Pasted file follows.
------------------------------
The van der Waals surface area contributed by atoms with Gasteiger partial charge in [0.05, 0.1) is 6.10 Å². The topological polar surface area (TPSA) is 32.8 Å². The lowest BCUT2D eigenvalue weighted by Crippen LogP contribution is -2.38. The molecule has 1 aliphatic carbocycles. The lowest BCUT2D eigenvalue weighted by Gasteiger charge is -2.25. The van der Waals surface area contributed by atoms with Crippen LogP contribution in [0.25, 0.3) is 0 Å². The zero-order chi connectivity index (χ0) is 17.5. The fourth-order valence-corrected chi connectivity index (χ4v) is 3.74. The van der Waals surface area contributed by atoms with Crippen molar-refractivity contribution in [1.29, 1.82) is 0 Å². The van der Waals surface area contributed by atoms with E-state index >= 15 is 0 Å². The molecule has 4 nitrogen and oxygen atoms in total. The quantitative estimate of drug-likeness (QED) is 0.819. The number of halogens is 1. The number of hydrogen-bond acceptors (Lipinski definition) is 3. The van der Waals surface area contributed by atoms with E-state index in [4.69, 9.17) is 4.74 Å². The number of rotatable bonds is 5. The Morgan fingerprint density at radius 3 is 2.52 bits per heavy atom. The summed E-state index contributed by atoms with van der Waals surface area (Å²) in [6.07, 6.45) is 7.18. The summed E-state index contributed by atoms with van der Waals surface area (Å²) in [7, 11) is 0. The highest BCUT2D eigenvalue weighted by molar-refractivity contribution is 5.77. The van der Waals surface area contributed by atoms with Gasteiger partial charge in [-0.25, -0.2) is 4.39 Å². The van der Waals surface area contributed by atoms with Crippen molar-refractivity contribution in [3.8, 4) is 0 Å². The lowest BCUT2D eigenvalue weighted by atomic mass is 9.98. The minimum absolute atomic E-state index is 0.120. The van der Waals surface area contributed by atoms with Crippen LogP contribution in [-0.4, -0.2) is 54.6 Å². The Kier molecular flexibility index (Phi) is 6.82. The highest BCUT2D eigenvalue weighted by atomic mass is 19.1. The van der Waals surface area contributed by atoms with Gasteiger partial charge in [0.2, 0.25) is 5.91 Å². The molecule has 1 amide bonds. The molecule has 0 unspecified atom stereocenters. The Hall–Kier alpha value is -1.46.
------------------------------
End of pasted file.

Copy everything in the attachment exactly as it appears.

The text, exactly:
The van der Waals surface area contributed by atoms with Gasteiger partial charge in [0.05, 0.1) is 6.10 Å². The topological polar surface area (TPSA) is 32.8 Å². The lowest BCUT2D eigenvalue weighted by Crippen LogP contribution is -2.38. The molecule has 1 aliphatic carbocycles. The lowest BCUT2D eigenvalue weighted by Gasteiger charge is -2.25. The van der Waals surface area contributed by atoms with Crippen LogP contribution in [0.25, 0.3) is 0 Å². The zero-order chi connectivity index (χ0) is 17.5. The fourth-order valence-corrected chi connectivity index (χ4v) is 3.74. The van der Waals surface area contributed by atoms with Crippen molar-refractivity contribution in [1.29, 1.82) is 0 Å². The van der Waals surface area contributed by atoms with E-state index >= 15 is 0 Å². The molecule has 4 nitrogen and oxygen atoms in total. The quantitative estimate of drug-likeness (QED) is 0.819. The number of halogens is 1. The number of hydrogen-bond acceptors (Lipinski definition) is 3. The van der Waals surface area contributed by atoms with E-state index in [4.69, 9.17) is 4.74 Å². The number of rotatable bonds is 5. The Morgan fingerprint density at radius 3 is 2.52 bits per heavy atom. The summed E-state index contributed by atoms with van der Waals surface area (Å²) in [6.07, 6.45) is 7.18. The summed E-state index contributed by atoms with van der Waals surface area (Å²) in [7, 11) is 0. The highest BCUT2D eigenvalue weighted by molar-refractivity contribution is 5.77. The van der Waals surface area contributed by atoms with Gasteiger partial charge in [-0.25, -0.2) is 4.39 Å². The van der Waals surface area contributed by atoms with Crippen molar-refractivity contribution in [3.8, 4) is 0 Å². The lowest BCUT2D eigenvalue weighted by atomic mass is 9.98. The minimum absolute atomic E-state index is 0.120. The van der Waals surface area contributed by atoms with Crippen LogP contribution in [-0.4, -0.2) is 54.6 Å². The Kier molecular flexibility index (Phi) is 6.82. The highest BCUT2D eigenvalue weighted by atomic mass is 19.1. The van der Waals surface area contributed by atoms with Gasteiger partial charge in [0.2, 0.25) is 5.91 Å². The molecule has 1 amide bonds. The molecule has 0 unspecified atom stereocenters. The Hall–Kier alpha value is -1.46.